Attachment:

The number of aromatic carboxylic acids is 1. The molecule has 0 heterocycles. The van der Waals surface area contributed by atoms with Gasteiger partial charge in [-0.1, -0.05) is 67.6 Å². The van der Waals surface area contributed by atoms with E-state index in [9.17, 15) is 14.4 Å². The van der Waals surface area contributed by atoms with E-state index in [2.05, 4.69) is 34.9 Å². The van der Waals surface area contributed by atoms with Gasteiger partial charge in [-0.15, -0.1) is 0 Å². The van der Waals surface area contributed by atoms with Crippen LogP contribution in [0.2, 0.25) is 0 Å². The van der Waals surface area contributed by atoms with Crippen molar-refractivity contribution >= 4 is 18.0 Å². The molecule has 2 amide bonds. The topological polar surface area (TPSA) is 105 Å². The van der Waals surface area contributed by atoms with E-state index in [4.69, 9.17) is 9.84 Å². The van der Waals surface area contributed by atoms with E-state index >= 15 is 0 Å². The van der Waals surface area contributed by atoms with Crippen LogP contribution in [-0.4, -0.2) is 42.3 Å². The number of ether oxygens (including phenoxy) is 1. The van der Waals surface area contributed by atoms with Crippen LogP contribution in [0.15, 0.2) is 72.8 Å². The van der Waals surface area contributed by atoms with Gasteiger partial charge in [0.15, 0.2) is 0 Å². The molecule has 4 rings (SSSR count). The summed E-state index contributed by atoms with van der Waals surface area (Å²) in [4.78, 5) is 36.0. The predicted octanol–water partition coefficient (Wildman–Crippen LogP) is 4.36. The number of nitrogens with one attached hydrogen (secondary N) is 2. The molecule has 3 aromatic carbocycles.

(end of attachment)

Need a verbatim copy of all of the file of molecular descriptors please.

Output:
The number of aromatic carboxylic acids is 1. The molecule has 0 heterocycles. The van der Waals surface area contributed by atoms with Gasteiger partial charge in [-0.1, -0.05) is 67.6 Å². The van der Waals surface area contributed by atoms with E-state index in [9.17, 15) is 14.4 Å². The van der Waals surface area contributed by atoms with E-state index in [2.05, 4.69) is 34.9 Å². The van der Waals surface area contributed by atoms with Gasteiger partial charge in [-0.15, -0.1) is 0 Å². The van der Waals surface area contributed by atoms with Crippen LogP contribution in [0.2, 0.25) is 0 Å². The van der Waals surface area contributed by atoms with Crippen molar-refractivity contribution >= 4 is 18.0 Å². The molecule has 2 amide bonds. The topological polar surface area (TPSA) is 105 Å². The van der Waals surface area contributed by atoms with E-state index in [4.69, 9.17) is 9.84 Å². The van der Waals surface area contributed by atoms with E-state index >= 15 is 0 Å². The van der Waals surface area contributed by atoms with Crippen LogP contribution in [-0.4, -0.2) is 42.3 Å². The number of ether oxygens (including phenoxy) is 1. The van der Waals surface area contributed by atoms with Crippen LogP contribution in [0.15, 0.2) is 72.8 Å². The van der Waals surface area contributed by atoms with Gasteiger partial charge in [0.15, 0.2) is 0 Å². The molecule has 4 rings (SSSR count). The summed E-state index contributed by atoms with van der Waals surface area (Å²) in [4.78, 5) is 36.0. The predicted octanol–water partition coefficient (Wildman–Crippen LogP) is 4.36. The number of nitrogens with one attached hydrogen (secondary N) is 2. The molecule has 3 aromatic carbocycles.